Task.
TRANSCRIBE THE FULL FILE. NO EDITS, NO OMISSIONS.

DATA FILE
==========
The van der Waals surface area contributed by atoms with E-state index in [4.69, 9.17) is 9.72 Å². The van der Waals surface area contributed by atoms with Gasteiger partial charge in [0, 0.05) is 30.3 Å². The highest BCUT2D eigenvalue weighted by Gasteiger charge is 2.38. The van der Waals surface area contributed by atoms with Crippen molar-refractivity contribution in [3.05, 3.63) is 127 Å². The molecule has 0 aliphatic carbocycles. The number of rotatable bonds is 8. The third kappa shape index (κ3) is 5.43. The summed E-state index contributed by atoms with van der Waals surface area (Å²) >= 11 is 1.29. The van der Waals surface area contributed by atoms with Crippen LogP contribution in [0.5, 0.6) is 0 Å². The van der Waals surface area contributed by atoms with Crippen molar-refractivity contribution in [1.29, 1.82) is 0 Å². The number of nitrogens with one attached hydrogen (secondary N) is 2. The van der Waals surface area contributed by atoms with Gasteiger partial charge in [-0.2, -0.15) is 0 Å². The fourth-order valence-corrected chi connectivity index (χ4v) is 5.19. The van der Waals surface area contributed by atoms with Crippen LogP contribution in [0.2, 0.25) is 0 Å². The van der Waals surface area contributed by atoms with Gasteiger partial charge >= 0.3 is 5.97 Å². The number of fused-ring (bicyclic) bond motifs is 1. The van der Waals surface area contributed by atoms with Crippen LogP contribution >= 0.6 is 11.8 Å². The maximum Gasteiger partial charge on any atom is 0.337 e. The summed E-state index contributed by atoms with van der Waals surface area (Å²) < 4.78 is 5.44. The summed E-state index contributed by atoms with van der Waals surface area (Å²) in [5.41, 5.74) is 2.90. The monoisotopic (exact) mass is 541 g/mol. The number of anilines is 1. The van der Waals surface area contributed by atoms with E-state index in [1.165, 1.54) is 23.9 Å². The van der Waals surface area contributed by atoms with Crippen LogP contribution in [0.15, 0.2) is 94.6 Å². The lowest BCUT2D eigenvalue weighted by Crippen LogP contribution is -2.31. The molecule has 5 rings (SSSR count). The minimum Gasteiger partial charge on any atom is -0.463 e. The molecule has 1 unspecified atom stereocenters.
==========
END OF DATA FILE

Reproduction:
The van der Waals surface area contributed by atoms with E-state index in [4.69, 9.17) is 9.72 Å². The van der Waals surface area contributed by atoms with Gasteiger partial charge in [0, 0.05) is 30.3 Å². The highest BCUT2D eigenvalue weighted by Gasteiger charge is 2.38. The van der Waals surface area contributed by atoms with Crippen molar-refractivity contribution in [3.05, 3.63) is 127 Å². The molecule has 0 aliphatic carbocycles. The number of rotatable bonds is 8. The third kappa shape index (κ3) is 5.43. The summed E-state index contributed by atoms with van der Waals surface area (Å²) >= 11 is 1.29. The van der Waals surface area contributed by atoms with Crippen LogP contribution in [0.5, 0.6) is 0 Å². The van der Waals surface area contributed by atoms with Crippen molar-refractivity contribution in [1.29, 1.82) is 0 Å². The number of nitrogens with one attached hydrogen (secondary N) is 2. The van der Waals surface area contributed by atoms with Gasteiger partial charge in [-0.2, -0.15) is 0 Å². The fourth-order valence-corrected chi connectivity index (χ4v) is 5.19. The van der Waals surface area contributed by atoms with Crippen LogP contribution in [0.2, 0.25) is 0 Å². The van der Waals surface area contributed by atoms with Gasteiger partial charge >= 0.3 is 5.97 Å². The number of fused-ring (bicyclic) bond motifs is 1. The van der Waals surface area contributed by atoms with Crippen LogP contribution >= 0.6 is 11.8 Å². The maximum Gasteiger partial charge on any atom is 0.337 e. The summed E-state index contributed by atoms with van der Waals surface area (Å²) < 4.78 is 5.44. The summed E-state index contributed by atoms with van der Waals surface area (Å²) in [5.41, 5.74) is 2.90. The monoisotopic (exact) mass is 541 g/mol. The number of anilines is 1. The van der Waals surface area contributed by atoms with E-state index in [1.165, 1.54) is 23.9 Å². The van der Waals surface area contributed by atoms with Crippen LogP contribution in [0.15, 0.2) is 94.6 Å². The lowest BCUT2D eigenvalue weighted by Crippen LogP contribution is -2.31. The molecule has 5 rings (SSSR count). The minimum Gasteiger partial charge on any atom is -0.463 e. The molecule has 1 unspecified atom stereocenters.